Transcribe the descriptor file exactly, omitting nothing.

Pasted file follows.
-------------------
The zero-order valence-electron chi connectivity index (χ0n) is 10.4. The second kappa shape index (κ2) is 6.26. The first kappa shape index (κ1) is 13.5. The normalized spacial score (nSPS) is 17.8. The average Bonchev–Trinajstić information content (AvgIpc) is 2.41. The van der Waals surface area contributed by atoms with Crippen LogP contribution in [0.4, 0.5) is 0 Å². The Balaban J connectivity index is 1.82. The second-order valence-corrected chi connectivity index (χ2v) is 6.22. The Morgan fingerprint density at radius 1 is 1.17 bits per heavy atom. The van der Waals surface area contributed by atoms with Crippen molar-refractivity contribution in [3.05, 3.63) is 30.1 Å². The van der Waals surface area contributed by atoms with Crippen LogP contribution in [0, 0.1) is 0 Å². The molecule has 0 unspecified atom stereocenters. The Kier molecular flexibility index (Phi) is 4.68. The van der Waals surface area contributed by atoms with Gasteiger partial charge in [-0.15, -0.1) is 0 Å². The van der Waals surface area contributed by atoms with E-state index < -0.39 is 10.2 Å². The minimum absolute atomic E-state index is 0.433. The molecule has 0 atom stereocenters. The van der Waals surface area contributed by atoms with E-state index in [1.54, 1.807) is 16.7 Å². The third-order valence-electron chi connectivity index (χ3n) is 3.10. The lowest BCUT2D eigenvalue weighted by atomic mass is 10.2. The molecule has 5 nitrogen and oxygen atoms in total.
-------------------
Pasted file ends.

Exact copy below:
The zero-order valence-electron chi connectivity index (χ0n) is 10.4. The second kappa shape index (κ2) is 6.26. The first kappa shape index (κ1) is 13.5. The normalized spacial score (nSPS) is 17.8. The average Bonchev–Trinajstić information content (AvgIpc) is 2.41. The van der Waals surface area contributed by atoms with Crippen LogP contribution in [0.4, 0.5) is 0 Å². The Balaban J connectivity index is 1.82. The second-order valence-corrected chi connectivity index (χ2v) is 6.22. The Morgan fingerprint density at radius 1 is 1.17 bits per heavy atom. The van der Waals surface area contributed by atoms with Crippen molar-refractivity contribution in [3.05, 3.63) is 30.1 Å². The van der Waals surface area contributed by atoms with Crippen LogP contribution in [0, 0.1) is 0 Å². The molecule has 0 unspecified atom stereocenters. The Kier molecular flexibility index (Phi) is 4.68. The van der Waals surface area contributed by atoms with Gasteiger partial charge in [-0.15, -0.1) is 0 Å². The van der Waals surface area contributed by atoms with E-state index < -0.39 is 10.2 Å². The minimum absolute atomic E-state index is 0.433. The molecule has 0 atom stereocenters. The van der Waals surface area contributed by atoms with E-state index in [1.54, 1.807) is 16.7 Å². The third-order valence-electron chi connectivity index (χ3n) is 3.10. The lowest BCUT2D eigenvalue weighted by atomic mass is 10.2. The molecule has 5 nitrogen and oxygen atoms in total.